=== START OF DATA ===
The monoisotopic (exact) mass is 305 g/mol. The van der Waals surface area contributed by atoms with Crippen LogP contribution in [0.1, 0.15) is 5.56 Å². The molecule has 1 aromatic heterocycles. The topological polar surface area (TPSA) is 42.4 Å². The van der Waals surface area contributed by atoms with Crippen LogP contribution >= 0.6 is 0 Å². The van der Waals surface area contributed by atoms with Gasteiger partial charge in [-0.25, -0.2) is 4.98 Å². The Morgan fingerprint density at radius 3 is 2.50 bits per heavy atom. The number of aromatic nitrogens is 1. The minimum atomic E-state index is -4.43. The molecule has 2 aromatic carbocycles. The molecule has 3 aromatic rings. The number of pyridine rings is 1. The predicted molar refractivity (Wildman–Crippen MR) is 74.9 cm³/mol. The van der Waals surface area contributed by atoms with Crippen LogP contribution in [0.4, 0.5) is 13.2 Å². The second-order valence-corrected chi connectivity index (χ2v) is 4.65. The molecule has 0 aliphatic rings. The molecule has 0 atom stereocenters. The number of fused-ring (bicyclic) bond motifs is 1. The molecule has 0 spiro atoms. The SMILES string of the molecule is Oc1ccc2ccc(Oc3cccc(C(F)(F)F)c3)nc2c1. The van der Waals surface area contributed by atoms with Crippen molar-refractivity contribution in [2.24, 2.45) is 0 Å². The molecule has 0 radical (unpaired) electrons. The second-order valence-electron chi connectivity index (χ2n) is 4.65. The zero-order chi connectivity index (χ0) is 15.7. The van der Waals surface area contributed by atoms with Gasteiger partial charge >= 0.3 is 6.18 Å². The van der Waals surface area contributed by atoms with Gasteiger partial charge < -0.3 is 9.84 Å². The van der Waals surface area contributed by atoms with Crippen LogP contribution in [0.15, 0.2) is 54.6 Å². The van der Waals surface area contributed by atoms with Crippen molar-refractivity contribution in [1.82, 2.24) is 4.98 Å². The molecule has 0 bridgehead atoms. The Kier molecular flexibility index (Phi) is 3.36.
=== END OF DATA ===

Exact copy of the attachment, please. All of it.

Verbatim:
The monoisotopic (exact) mass is 305 g/mol. The van der Waals surface area contributed by atoms with Crippen LogP contribution in [0.1, 0.15) is 5.56 Å². The molecule has 1 aromatic heterocycles. The topological polar surface area (TPSA) is 42.4 Å². The van der Waals surface area contributed by atoms with Crippen LogP contribution >= 0.6 is 0 Å². The van der Waals surface area contributed by atoms with Gasteiger partial charge in [-0.25, -0.2) is 4.98 Å². The Morgan fingerprint density at radius 3 is 2.50 bits per heavy atom. The number of aromatic nitrogens is 1. The minimum atomic E-state index is -4.43. The molecule has 2 aromatic carbocycles. The molecule has 3 aromatic rings. The number of pyridine rings is 1. The predicted molar refractivity (Wildman–Crippen MR) is 74.9 cm³/mol. The van der Waals surface area contributed by atoms with Crippen LogP contribution in [0.4, 0.5) is 13.2 Å². The second-order valence-corrected chi connectivity index (χ2v) is 4.65. The molecule has 0 aliphatic rings. The molecule has 0 atom stereocenters. The number of fused-ring (bicyclic) bond motifs is 1. The molecule has 0 spiro atoms. The SMILES string of the molecule is Oc1ccc2ccc(Oc3cccc(C(F)(F)F)c3)nc2c1. The van der Waals surface area contributed by atoms with Crippen molar-refractivity contribution in [2.24, 2.45) is 0 Å². The molecule has 0 radical (unpaired) electrons. The second-order valence-electron chi connectivity index (χ2n) is 4.65. The zero-order chi connectivity index (χ0) is 15.7. The van der Waals surface area contributed by atoms with Gasteiger partial charge >= 0.3 is 6.18 Å². The van der Waals surface area contributed by atoms with Gasteiger partial charge < -0.3 is 9.84 Å². The van der Waals surface area contributed by atoms with Crippen LogP contribution in [0.15, 0.2) is 54.6 Å². The van der Waals surface area contributed by atoms with Crippen molar-refractivity contribution in [1.82, 2.24) is 4.98 Å². The molecule has 0 bridgehead atoms. The Kier molecular flexibility index (Phi) is 3.36.